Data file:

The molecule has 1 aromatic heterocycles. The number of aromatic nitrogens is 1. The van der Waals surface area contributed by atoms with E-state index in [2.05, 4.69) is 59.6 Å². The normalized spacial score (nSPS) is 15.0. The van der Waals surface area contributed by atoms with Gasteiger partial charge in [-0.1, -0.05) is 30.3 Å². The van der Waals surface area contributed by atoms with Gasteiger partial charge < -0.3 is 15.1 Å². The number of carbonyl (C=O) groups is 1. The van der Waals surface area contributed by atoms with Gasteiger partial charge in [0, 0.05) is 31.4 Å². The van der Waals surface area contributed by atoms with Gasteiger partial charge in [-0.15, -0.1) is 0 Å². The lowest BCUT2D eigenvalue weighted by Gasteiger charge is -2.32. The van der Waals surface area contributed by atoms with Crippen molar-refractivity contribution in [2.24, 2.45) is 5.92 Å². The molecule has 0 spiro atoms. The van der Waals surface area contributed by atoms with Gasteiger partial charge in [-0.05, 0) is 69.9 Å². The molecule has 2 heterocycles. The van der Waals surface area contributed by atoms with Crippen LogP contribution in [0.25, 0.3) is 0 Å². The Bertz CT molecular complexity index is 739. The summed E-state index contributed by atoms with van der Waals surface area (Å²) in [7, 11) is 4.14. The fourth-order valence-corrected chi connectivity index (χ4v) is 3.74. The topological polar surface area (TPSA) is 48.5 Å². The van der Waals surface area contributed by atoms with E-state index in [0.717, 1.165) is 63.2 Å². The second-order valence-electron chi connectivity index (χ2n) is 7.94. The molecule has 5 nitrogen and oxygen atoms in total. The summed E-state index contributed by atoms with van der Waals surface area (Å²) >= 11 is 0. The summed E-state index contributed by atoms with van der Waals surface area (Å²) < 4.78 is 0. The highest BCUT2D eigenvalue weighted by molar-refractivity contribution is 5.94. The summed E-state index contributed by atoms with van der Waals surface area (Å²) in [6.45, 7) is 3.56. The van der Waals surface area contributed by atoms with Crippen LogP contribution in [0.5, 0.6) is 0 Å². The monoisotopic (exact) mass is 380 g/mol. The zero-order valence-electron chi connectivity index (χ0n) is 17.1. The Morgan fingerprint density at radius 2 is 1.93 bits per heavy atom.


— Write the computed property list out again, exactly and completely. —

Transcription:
The molecule has 1 aromatic heterocycles. The number of aromatic nitrogens is 1. The van der Waals surface area contributed by atoms with E-state index in [2.05, 4.69) is 59.6 Å². The normalized spacial score (nSPS) is 15.0. The van der Waals surface area contributed by atoms with Gasteiger partial charge in [-0.1, -0.05) is 30.3 Å². The van der Waals surface area contributed by atoms with Gasteiger partial charge < -0.3 is 15.1 Å². The number of carbonyl (C=O) groups is 1. The van der Waals surface area contributed by atoms with Gasteiger partial charge in [0, 0.05) is 31.4 Å². The van der Waals surface area contributed by atoms with Gasteiger partial charge in [-0.15, -0.1) is 0 Å². The lowest BCUT2D eigenvalue weighted by Gasteiger charge is -2.32. The van der Waals surface area contributed by atoms with Crippen molar-refractivity contribution in [2.24, 2.45) is 5.92 Å². The molecule has 0 spiro atoms. The van der Waals surface area contributed by atoms with Gasteiger partial charge in [-0.05, 0) is 69.9 Å². The molecule has 2 heterocycles. The van der Waals surface area contributed by atoms with Crippen LogP contribution in [0.25, 0.3) is 0 Å². The Bertz CT molecular complexity index is 739. The summed E-state index contributed by atoms with van der Waals surface area (Å²) in [7, 11) is 4.14. The fourth-order valence-corrected chi connectivity index (χ4v) is 3.74. The topological polar surface area (TPSA) is 48.5 Å². The van der Waals surface area contributed by atoms with E-state index in [0.717, 1.165) is 63.2 Å². The second-order valence-electron chi connectivity index (χ2n) is 7.94. The molecule has 5 nitrogen and oxygen atoms in total. The summed E-state index contributed by atoms with van der Waals surface area (Å²) >= 11 is 0. The summed E-state index contributed by atoms with van der Waals surface area (Å²) < 4.78 is 0. The highest BCUT2D eigenvalue weighted by molar-refractivity contribution is 5.94. The summed E-state index contributed by atoms with van der Waals surface area (Å²) in [6.45, 7) is 3.56. The van der Waals surface area contributed by atoms with Crippen LogP contribution in [0.5, 0.6) is 0 Å². The monoisotopic (exact) mass is 380 g/mol. The zero-order valence-electron chi connectivity index (χ0n) is 17.1. The Morgan fingerprint density at radius 2 is 1.93 bits per heavy atom.